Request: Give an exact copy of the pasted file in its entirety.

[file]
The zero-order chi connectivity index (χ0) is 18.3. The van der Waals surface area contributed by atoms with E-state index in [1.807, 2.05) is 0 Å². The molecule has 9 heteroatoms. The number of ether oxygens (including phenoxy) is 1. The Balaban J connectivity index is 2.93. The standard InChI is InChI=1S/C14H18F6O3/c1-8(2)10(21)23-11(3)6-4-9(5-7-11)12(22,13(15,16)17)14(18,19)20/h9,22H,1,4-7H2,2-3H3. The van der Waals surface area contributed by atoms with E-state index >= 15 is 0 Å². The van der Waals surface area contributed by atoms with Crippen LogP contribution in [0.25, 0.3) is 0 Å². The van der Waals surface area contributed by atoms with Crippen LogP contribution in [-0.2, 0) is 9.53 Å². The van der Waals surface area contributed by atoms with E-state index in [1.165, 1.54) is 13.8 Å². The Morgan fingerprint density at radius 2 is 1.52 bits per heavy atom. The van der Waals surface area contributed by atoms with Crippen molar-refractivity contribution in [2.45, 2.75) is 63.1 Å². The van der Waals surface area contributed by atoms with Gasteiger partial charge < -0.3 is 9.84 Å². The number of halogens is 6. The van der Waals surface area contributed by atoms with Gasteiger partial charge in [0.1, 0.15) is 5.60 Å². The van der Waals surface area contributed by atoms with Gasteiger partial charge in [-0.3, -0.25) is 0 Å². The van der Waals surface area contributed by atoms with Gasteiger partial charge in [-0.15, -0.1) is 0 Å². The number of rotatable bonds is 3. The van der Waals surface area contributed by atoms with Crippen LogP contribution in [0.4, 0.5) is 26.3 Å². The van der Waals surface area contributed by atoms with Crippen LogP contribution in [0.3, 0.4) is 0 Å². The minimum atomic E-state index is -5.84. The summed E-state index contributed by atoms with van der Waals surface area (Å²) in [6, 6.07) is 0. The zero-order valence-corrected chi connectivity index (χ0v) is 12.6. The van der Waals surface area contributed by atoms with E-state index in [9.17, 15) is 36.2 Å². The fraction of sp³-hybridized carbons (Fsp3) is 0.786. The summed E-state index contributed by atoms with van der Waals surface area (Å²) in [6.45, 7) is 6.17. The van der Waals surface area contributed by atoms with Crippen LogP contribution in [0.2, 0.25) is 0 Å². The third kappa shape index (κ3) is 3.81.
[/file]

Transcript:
The zero-order chi connectivity index (χ0) is 18.3. The van der Waals surface area contributed by atoms with E-state index in [1.807, 2.05) is 0 Å². The molecule has 9 heteroatoms. The number of ether oxygens (including phenoxy) is 1. The Balaban J connectivity index is 2.93. The standard InChI is InChI=1S/C14H18F6O3/c1-8(2)10(21)23-11(3)6-4-9(5-7-11)12(22,13(15,16)17)14(18,19)20/h9,22H,1,4-7H2,2-3H3. The van der Waals surface area contributed by atoms with E-state index >= 15 is 0 Å². The van der Waals surface area contributed by atoms with Crippen LogP contribution in [0.25, 0.3) is 0 Å². The van der Waals surface area contributed by atoms with Crippen LogP contribution in [-0.2, 0) is 9.53 Å². The van der Waals surface area contributed by atoms with E-state index in [1.165, 1.54) is 13.8 Å². The Morgan fingerprint density at radius 2 is 1.52 bits per heavy atom. The van der Waals surface area contributed by atoms with Crippen molar-refractivity contribution in [2.45, 2.75) is 63.1 Å². The van der Waals surface area contributed by atoms with Gasteiger partial charge < -0.3 is 9.84 Å². The number of halogens is 6. The van der Waals surface area contributed by atoms with Gasteiger partial charge in [0.1, 0.15) is 5.60 Å². The van der Waals surface area contributed by atoms with Gasteiger partial charge in [-0.3, -0.25) is 0 Å². The van der Waals surface area contributed by atoms with Gasteiger partial charge in [-0.15, -0.1) is 0 Å². The number of rotatable bonds is 3. The van der Waals surface area contributed by atoms with Crippen LogP contribution in [0.4, 0.5) is 26.3 Å². The van der Waals surface area contributed by atoms with Crippen LogP contribution in [0.3, 0.4) is 0 Å². The minimum atomic E-state index is -5.84. The summed E-state index contributed by atoms with van der Waals surface area (Å²) in [6, 6.07) is 0. The zero-order valence-corrected chi connectivity index (χ0v) is 12.6. The van der Waals surface area contributed by atoms with E-state index in [9.17, 15) is 36.2 Å². The fraction of sp³-hybridized carbons (Fsp3) is 0.786. The summed E-state index contributed by atoms with van der Waals surface area (Å²) in [6.45, 7) is 6.17. The van der Waals surface area contributed by atoms with Crippen LogP contribution in [0.2, 0.25) is 0 Å². The third kappa shape index (κ3) is 3.81.